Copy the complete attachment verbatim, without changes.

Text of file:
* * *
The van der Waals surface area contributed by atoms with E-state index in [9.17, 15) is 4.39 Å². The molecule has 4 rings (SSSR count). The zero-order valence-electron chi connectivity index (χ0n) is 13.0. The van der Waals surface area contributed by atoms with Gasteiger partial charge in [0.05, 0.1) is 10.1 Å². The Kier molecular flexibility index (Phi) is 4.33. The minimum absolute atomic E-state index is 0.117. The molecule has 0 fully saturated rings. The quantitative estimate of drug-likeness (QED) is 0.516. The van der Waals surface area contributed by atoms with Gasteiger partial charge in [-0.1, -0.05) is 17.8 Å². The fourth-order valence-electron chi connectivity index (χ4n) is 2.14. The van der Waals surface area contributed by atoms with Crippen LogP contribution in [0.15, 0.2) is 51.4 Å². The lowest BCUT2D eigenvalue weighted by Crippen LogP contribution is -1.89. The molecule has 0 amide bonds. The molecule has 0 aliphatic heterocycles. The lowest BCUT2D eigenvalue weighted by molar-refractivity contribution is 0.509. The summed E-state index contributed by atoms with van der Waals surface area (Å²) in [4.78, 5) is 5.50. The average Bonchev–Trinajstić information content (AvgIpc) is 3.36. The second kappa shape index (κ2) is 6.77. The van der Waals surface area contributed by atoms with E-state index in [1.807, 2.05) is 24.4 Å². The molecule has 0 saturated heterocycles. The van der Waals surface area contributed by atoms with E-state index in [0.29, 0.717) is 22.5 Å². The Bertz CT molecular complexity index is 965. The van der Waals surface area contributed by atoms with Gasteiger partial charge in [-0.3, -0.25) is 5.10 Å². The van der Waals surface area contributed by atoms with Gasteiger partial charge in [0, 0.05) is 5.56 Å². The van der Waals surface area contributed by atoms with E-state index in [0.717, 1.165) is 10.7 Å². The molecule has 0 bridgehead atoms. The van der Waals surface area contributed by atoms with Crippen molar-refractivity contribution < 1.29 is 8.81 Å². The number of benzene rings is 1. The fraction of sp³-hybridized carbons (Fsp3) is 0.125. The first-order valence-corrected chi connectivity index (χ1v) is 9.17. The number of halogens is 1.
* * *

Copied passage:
The van der Waals surface area contributed by atoms with E-state index in [9.17, 15) is 4.39 Å². The molecule has 4 rings (SSSR count). The zero-order valence-electron chi connectivity index (χ0n) is 13.0. The van der Waals surface area contributed by atoms with Gasteiger partial charge in [0.05, 0.1) is 10.1 Å². The Kier molecular flexibility index (Phi) is 4.33. The minimum absolute atomic E-state index is 0.117. The molecule has 0 fully saturated rings. The quantitative estimate of drug-likeness (QED) is 0.516. The van der Waals surface area contributed by atoms with Gasteiger partial charge in [-0.1, -0.05) is 17.8 Å². The fourth-order valence-electron chi connectivity index (χ4n) is 2.14. The van der Waals surface area contributed by atoms with Crippen LogP contribution in [0.15, 0.2) is 51.4 Å². The lowest BCUT2D eigenvalue weighted by Crippen LogP contribution is -1.89. The molecule has 0 amide bonds. The molecule has 0 aliphatic heterocycles. The lowest BCUT2D eigenvalue weighted by molar-refractivity contribution is 0.509. The summed E-state index contributed by atoms with van der Waals surface area (Å²) in [4.78, 5) is 5.50. The average Bonchev–Trinajstić information content (AvgIpc) is 3.36. The second kappa shape index (κ2) is 6.77. The van der Waals surface area contributed by atoms with E-state index in [1.807, 2.05) is 24.4 Å². The molecule has 0 saturated heterocycles. The van der Waals surface area contributed by atoms with E-state index in [0.29, 0.717) is 22.5 Å². The Bertz CT molecular complexity index is 965. The van der Waals surface area contributed by atoms with Gasteiger partial charge in [-0.3, -0.25) is 5.10 Å². The van der Waals surface area contributed by atoms with Gasteiger partial charge in [0, 0.05) is 5.56 Å². The van der Waals surface area contributed by atoms with E-state index in [0.717, 1.165) is 10.7 Å². The molecule has 0 bridgehead atoms. The van der Waals surface area contributed by atoms with Crippen molar-refractivity contribution < 1.29 is 8.81 Å². The number of benzene rings is 1. The fraction of sp³-hybridized carbons (Fsp3) is 0.125. The first-order valence-corrected chi connectivity index (χ1v) is 9.17. The number of halogens is 1.